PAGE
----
Why should Spain give us anything?

4
Shutterstock
Melting pot?

ONE of the main gripes many Brits have about their country is that the powers-that- be bend over backwards to appease cosmopolitan ideologies spouted by people divorced from everyday reality.

There has always been a tension between the high-brow elite who believe they know what’s best for the commoners, and the visceral urge most people have to tell these patronisers where to stick it.

Whatever your opinion on how a country should treat its foreign born subjects, Britain is undoubtedly one of the most flexible nations out there when it comes to cultural immersion.

-- Advertisement --

It’s a different story in Spain, where immigrants like the British, Chinese and Romanians can be given nothing but a hard time of it through bureaucracy, taxation, and hugely curtailed civic rights.

Unfortunately decades of fascism, cronyism, financial mismanagement and regional division, has left the Spanish economy in urgent need of a cash injection, with sun strapped Brits happy to oblige.

So inevitably there’s resentment at having to endure these northern hordes simply to pay the bills, and a flaky passive-aggressiveness ensues, especially towards guiris who fail to properly integrate.

 In Greece you can see the worst expression of this contorted relationship, with many locals learning Russian to please their new paymasters now that the Germans have left the building.

That’s a matchbox already catching fire, and who could blame the Greeks for rioting? Imagine your business suddenly relied on the whim of foreigners because your neighbours were all broke.

Most Brits wouldn’t last very long being forced to grovel in Polish in exchange for a wad of shiny euros, praying their new overlords don’t return to Warsaw and write a bad review on Trip Advisor.

Russians and Brits, used to getting their own way, would be humiliated by such a reversal, but many Spaniards and Greeks feel exactly the same, after all they were empires too once.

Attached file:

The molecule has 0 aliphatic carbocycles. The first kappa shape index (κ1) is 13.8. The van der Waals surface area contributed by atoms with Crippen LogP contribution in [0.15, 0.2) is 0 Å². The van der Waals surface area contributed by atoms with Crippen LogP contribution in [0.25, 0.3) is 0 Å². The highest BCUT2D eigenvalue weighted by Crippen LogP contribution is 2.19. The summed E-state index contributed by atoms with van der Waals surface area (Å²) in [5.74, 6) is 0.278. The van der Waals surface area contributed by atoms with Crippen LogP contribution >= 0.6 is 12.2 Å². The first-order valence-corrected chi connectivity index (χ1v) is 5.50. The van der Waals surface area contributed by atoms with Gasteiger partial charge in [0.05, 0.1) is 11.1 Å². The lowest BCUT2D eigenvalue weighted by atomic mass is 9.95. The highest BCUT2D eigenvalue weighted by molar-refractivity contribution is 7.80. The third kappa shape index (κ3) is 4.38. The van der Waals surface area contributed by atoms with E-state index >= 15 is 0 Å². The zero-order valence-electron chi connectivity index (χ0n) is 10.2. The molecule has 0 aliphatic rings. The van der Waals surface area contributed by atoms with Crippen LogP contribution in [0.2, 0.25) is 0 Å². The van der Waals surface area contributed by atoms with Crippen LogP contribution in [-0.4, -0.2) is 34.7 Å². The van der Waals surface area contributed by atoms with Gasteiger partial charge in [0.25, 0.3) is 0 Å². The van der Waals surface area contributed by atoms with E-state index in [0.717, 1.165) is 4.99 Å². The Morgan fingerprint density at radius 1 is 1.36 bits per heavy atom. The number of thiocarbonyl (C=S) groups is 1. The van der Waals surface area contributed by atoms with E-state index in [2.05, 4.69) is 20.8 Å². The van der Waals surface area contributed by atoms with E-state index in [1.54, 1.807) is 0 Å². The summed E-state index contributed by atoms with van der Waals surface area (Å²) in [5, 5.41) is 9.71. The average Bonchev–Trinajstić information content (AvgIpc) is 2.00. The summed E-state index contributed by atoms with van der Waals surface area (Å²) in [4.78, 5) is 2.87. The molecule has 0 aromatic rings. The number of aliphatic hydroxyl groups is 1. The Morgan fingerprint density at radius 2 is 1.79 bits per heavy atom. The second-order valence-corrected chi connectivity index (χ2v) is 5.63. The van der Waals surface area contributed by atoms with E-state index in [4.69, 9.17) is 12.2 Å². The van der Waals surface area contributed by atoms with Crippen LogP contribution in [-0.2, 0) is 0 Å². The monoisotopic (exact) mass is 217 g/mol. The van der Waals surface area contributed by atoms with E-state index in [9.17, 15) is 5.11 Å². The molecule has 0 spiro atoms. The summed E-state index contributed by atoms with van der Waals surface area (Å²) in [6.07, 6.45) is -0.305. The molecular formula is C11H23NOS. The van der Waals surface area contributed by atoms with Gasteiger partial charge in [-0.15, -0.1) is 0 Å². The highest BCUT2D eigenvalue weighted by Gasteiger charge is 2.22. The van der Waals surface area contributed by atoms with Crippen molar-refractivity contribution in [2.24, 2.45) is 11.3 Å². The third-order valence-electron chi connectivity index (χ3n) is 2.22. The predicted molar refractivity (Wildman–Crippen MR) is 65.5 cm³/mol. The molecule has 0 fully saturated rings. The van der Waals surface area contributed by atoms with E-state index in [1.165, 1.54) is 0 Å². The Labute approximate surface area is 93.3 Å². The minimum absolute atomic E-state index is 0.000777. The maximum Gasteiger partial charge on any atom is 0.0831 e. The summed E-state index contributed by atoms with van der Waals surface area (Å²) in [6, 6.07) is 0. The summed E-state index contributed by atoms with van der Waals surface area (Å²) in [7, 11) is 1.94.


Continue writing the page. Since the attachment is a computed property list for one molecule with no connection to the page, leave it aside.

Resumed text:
As experience will tell you, letting yourself be walked over doesn’t bode well for your chances of a fair shake further down the line, quite the opposite. It’s remarkably easy to become a victim.

Is it time Spain stood up for itself by cracking down harder on foreigners who don’t fully assimilate, letting off that pent up steam before it explodes all over their already fractured internal politics?

Frankly it’s embarrassing that many Spanish allow Brits and other foreigners to walk all over them, criticising their cultural traditions such as bullfighting, without offering a real fight.

Money talks but personal pride is hugely important to a healthy society. Spain has strong regional traditions, far more so than contemporary Britain, but they’re under serious threat.

A line needs to be drawn in the sand if Spain doesn’t want to become another lobotomised Trojan horse for cultural imperialism, and moaning foreigners should be first up for the chop.  

4 COMMENTS

  1. Thank you sincerely for 90% of this article. I agree with most of it. I’m so sick of ‘entitled’ Brits who want ‘their’ country to be a nation of white WASPs with inferior outsiders forced to suffer fewer rights than they and be grateful for the privilege of even being allowed past customs, and who expect people born there to ‘integrate’ (ie, change their personality, dress and lifestyle to copy the majority) just because their parents or grandparents can’t trace their family tree back to Queen Victoria. And equally sick of these very same arrogant Brits expecting countries they are immigrants in (“Oh, but we’re not immigrants, we’re EXPATS. We bring money to the country so they should worship us; not like these foreigners who live on benefits in England”) to lick their boots, learn another language fluently so they don’t have to bother, grumbling at paying a translator to avoid a medical misdiagnosis.